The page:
Rich tributes to Rama

Worried by the portents in the wake of Hanuman’s entry into Lanka and the havoc he had caused, Ravana tries to consolidate his position through discussions and consultations with his advisors and ministers. Those genuinely interested in his welfare, such as Vibhishana, Kumbhakarna, Maalyavaan and others, are clear that Ravana and Lanka can be saved if only Sita is returned to Rama.

But Ravana considers this a cowardly advice and remains adamant in his refusal to concede Sita to Rama. Instead he encourages the sycophants to sing his past glories and victories that ring with emptiness at this juncture, pointed out Sri Krishnamurthy Sastrigal in a discourse. In this frame of mind he sends two of his emissaries, Suka and Charana, to assess the might and special qualities of the enemy camp. How was this unprecedented task of crossing the ocean made possible? How was the bridge built? What are the likely war strategies Rama might be planning?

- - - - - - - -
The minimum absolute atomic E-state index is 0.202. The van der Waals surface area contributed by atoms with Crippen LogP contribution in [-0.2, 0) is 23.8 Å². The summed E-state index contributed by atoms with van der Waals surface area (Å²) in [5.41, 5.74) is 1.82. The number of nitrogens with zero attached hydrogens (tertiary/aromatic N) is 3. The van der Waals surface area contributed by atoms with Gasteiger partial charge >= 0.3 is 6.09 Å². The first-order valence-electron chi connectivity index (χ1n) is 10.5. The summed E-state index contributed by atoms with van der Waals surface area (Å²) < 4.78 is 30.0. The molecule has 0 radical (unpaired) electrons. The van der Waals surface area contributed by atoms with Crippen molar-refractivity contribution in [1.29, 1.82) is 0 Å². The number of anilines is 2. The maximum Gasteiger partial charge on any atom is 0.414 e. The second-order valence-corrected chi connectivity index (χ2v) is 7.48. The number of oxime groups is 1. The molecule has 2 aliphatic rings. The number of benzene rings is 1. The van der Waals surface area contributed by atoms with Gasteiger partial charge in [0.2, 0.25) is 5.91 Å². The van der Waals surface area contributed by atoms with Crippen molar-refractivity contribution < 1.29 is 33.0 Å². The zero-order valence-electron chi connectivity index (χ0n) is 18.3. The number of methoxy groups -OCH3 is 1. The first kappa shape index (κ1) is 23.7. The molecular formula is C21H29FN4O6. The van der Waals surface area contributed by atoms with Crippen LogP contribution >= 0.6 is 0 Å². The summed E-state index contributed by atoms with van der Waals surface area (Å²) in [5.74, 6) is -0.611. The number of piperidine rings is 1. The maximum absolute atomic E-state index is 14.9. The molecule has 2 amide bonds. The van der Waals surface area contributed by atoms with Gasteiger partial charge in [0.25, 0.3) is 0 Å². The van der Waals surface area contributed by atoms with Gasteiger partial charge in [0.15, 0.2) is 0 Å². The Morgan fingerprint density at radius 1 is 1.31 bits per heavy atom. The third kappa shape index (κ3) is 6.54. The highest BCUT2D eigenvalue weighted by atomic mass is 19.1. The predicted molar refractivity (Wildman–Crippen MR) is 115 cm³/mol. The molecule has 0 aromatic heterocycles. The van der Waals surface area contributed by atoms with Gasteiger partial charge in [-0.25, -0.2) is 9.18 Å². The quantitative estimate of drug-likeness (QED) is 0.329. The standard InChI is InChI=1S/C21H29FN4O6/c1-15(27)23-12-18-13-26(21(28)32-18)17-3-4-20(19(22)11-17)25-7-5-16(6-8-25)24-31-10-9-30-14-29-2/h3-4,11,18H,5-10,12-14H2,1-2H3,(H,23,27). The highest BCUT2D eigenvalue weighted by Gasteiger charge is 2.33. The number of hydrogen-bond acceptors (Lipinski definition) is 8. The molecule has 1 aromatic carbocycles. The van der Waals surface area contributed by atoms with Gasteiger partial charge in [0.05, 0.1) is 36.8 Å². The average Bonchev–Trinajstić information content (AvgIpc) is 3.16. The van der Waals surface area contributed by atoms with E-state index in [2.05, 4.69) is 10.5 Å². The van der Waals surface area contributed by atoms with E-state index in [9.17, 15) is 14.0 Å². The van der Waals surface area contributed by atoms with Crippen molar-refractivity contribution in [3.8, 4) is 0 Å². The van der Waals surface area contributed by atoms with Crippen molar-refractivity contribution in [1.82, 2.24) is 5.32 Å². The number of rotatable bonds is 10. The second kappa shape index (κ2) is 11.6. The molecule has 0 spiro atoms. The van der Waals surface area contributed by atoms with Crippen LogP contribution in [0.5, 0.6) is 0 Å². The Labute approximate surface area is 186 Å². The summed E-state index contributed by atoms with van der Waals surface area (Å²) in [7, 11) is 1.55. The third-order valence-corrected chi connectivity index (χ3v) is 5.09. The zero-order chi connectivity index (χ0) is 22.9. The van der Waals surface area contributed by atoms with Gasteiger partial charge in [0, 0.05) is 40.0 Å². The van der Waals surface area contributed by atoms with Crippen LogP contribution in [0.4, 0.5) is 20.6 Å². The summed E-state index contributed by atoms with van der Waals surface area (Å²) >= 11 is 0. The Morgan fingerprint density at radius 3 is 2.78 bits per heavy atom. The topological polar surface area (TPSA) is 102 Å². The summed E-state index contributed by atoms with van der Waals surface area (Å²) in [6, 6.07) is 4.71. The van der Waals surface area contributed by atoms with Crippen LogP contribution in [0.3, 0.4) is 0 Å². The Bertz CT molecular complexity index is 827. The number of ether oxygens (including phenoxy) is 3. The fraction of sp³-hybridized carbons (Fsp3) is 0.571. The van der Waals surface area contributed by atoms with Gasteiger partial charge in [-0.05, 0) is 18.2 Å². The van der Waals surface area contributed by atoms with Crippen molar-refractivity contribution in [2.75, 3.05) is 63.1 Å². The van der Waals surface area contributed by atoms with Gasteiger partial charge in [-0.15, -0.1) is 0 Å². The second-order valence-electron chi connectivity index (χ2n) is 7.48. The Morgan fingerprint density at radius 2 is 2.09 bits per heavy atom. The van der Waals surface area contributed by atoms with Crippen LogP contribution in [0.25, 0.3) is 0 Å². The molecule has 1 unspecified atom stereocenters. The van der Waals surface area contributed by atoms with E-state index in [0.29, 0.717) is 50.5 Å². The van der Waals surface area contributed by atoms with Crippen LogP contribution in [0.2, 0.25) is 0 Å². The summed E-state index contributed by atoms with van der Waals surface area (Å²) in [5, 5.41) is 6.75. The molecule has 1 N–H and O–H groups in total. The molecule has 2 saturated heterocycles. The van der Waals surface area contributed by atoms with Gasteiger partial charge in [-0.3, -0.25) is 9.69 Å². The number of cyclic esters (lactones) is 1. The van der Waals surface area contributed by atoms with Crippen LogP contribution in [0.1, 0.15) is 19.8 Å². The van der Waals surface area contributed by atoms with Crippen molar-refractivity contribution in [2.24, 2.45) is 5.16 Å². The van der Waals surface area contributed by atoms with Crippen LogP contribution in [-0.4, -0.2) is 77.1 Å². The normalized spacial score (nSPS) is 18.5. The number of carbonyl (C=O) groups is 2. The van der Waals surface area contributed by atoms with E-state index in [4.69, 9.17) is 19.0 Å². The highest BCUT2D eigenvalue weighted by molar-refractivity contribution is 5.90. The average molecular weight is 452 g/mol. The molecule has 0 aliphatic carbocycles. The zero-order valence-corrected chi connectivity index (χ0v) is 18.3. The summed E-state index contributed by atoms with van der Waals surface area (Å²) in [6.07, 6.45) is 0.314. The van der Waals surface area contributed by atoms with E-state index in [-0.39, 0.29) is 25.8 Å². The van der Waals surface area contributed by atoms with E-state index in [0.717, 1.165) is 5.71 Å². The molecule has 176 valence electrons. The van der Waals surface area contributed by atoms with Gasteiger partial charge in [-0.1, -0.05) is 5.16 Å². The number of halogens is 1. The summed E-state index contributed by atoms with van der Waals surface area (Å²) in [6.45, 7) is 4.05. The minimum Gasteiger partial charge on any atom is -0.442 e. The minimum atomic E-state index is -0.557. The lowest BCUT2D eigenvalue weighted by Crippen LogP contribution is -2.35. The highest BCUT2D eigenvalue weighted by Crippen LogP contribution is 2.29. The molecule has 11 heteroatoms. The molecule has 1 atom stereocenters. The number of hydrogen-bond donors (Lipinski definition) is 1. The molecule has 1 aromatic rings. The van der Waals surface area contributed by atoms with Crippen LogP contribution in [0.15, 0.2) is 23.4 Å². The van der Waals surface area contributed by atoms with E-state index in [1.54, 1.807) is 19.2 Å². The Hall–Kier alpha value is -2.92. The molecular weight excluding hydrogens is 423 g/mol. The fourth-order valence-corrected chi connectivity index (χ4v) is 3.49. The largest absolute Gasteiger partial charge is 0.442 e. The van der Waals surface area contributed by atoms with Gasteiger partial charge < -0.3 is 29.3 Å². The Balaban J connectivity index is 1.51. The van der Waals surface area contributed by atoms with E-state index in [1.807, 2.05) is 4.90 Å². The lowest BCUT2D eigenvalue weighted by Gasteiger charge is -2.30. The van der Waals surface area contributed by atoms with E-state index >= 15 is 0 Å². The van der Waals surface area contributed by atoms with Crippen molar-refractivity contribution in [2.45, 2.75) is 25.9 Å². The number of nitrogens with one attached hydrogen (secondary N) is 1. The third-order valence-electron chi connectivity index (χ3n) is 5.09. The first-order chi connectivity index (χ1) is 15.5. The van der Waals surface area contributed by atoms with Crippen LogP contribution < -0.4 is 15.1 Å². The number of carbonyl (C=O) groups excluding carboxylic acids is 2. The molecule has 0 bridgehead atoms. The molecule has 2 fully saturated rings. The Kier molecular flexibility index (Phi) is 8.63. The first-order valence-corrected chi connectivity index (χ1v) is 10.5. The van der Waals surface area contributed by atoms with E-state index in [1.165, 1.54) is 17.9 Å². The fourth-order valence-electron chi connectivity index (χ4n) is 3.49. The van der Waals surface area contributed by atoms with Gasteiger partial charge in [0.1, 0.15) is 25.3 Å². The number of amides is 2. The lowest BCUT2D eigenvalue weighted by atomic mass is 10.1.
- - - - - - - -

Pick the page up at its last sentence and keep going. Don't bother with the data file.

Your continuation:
On their return, Suka and Charana are full of praise for Rama and His dharma and sense of justice. They explain how they had tried to mingle with others in the enemy camp disguised as monkeys. But Vibhishana had seized them and brought them to Rama’s presence. They had feared sure death for their trespass, but Rama had set them free saying that captured messengers with no weapons do not deserve to be killed. Rama had asked them to collect whatever information they would need. Rama also sent a message to Ravana exhorting him to face Him in battle if Sita is not returned.

Suka and Charana finally tell Ravana that Rama’s army protected by Lakshmana, Sugriva and Vibhishana is certainly unconquerable, and that it would be wise on Ravana’s part to make peace instead of war against them.

Why you should pay for quality journalism - Click to know more

Recommended for you
This article is closed for comments.
Please Email the Editor

Printable version | Apr 7, 2020 7:36:24 PM |

Next Story